These include Kiariĩ [1665 – 1673], Cege [1678 – 1678], Kamau [1704 – 1712], Kĩmani [1717 – 1725], Karanja [1730 – 1738], Kĩnũthia [1743 – 1751], Njũgũna [1756 – 1764], Kĩnyanjui [1769 – 1777] , Ng’ang’a [1781 – 1789], Njoroge [1794 – 1802], Wainaina [1807 – 1815], Kang’ethe [1820 – 1828] Mbugua [1859 – 1867], Njenga or Mbira Itimu [872 – 80], Mutung’u or Mburu [1885 – 1893]
H.E. Lambert who dealt with the riikas extensively has the following list of regiment sets from Gichũgũ and Ndia. It should be remembered that this names were unlike ruling generations not uniform in Gĩkũyũ land. It should also be noted that Ndia and Gachũgũ followed a system where initiation took place every annually for four years and then a period of nine calendar years followed where no initiation of boys took place. This period was referred to as mũhingo.
Karanja [1759 – 1762], Kĩnũthia [1772 – 1775], Ndũrĩrĩ [1785 – 1788], Mũgacho [1798 – 1801] , Njoroge [1811 – 1814], Kang’ethe [1824 – 1827], Gitaũ [ 1837 – 1840], Manyaki [1850 – 1853], Kiambuthi [1863 – 1866], Watuke [1876 – 1879], Ngũgĩ [1889 – 1892], Wakanene [1902 – 1905]
The remarkable thing in this list in comparison to the Metumi one is how some of the same names are used, if a bit off set. Ndia and Gachũgũ are extremely far from Metumi. Gaki on he other hand, as far as my geographical understanding of Gĩkũyũ land is concerned should be much closer to Metumi, yet virtually no names of regiment sets are shared. It should however be noted that Gaki had a strong connection to the Maasai living nearby.
The ruling generation names of Maina and Mwangi are also very popular male Gĩkũyũ names. The theory is also that Waciira is also derived from ciira [case], which is also a very popular name among male Agĩkũyũ. This would call into question, when it was exactly that children started being named after the parents of one parents. Had that system, of naming ones kids after ones parents been there from the beginning, there would be very few male names in circulation. This is however not the case, as there are very many Gĩkũyũ male names. My theory is though that the female names are much less, with the names of the full-nine daughters of Mũmbi being most prevalent.
Gakaara wa Wanjaũ supports this view when he writes in his book, Mĩhĩrĩga ya Aagĩkũyũ page 29.
“Hingo ĩyo ciana cia arũme ciatuagwo marĩĩtwa ma mariika ta Watene, Cuma, Iregi kana Ciira. Nao airĩĩtu magatuuo marĩĩtwa ma mĩhĩrĩga tauria hagwetetwo nah au kabere, o nginya hingo iria maundu maatabariirwo thuuthaini ati ciana ituagwo aciari a mwanake na a muirĩĩtu.”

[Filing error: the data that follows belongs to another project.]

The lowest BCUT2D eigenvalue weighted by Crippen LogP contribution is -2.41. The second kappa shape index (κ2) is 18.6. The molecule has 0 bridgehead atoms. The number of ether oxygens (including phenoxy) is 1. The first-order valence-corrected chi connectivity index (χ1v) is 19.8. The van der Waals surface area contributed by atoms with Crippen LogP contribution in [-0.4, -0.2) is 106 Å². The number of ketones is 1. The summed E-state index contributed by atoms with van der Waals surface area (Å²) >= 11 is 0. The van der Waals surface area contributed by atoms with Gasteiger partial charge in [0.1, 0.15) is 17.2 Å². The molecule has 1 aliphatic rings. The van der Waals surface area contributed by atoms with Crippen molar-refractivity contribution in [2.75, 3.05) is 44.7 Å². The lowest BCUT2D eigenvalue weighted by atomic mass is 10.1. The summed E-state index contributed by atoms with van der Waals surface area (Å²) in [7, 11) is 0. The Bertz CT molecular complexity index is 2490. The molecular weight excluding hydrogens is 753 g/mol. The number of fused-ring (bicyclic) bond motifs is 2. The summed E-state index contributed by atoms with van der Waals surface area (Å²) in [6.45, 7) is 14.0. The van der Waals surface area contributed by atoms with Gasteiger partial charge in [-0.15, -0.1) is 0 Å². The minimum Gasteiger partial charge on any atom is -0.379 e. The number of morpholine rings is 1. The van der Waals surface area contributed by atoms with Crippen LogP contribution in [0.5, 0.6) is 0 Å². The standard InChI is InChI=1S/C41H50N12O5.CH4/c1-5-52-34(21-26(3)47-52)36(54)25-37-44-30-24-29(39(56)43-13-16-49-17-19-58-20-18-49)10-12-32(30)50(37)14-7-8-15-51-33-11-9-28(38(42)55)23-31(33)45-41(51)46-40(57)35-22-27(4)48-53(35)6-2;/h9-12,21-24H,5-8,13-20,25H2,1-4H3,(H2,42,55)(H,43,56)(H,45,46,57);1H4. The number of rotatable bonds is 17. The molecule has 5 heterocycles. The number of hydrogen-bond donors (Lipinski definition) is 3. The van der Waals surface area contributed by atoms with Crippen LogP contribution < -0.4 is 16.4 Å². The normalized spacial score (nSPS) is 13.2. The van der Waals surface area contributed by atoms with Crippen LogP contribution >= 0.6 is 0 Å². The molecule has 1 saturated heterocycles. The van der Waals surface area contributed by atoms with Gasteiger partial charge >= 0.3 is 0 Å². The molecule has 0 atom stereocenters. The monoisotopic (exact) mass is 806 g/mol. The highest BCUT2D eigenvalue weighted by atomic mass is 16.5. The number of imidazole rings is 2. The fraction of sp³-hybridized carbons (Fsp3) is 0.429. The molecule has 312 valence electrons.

Freely translated it means“In those days the male children were given the names of the riika [initiation set] like Watene, Cuma, Iregi or Ciira. Girls were on the other hand named after the clans that were named earlier until such a time as it was decided to name the children after the parents of the man and the woman.”From this statement it is not clear whether the girls were named ad-hoc after any clan, no matter what clan the parents belonged to. Naming them after the specific clan that the parents belonged to would have severely restricted naming options.
This would strangely mean that the female names are the oldest in Gĩkũyũ land, further confirming its matrilineal descent. As far as male names are concerned, there is of course the chicken and the egg question, of when a name specifically appeared but some names are tied to events that happened during the initiation. For example Wainaina refers to those who shivered during circumcision. Kũinaina [to shake or to shiver].
There was a very important ceremony known as Ituĩka in which the old guard would hand over the reigns of government to the next generation. This was to avoid dictatorship. Kenyatta relates of how once in the land of the Agĩkũyũ, there ruled a despotic King called Gĩkũyũ, grandson of the elder daughter [Wanjirũ according to Leakey] of the original Gĩkũyũ of Gĩkũyũ and Mũmbi fame. After he was deposed of, it was decided that the government should be democratic, which is how the Ituĩka came to be. This legend of course calls into question when it was exactly that the matrilineal rule set in. The last Ituĩka ceremony where the riika of Maina handed over power to the Mwangi generation, took place in 1898-9 [Hobley]. The next one was supposed to be held in 1925 – 1928 [Kenyatta] but was thwarted by the colonial imperialist government. And one by one Gĩkũyũ institutions crumbled
*Muriuki, Godfrey 1974. History of the Kikuyu 1500 – 1900. (Oxford U Press)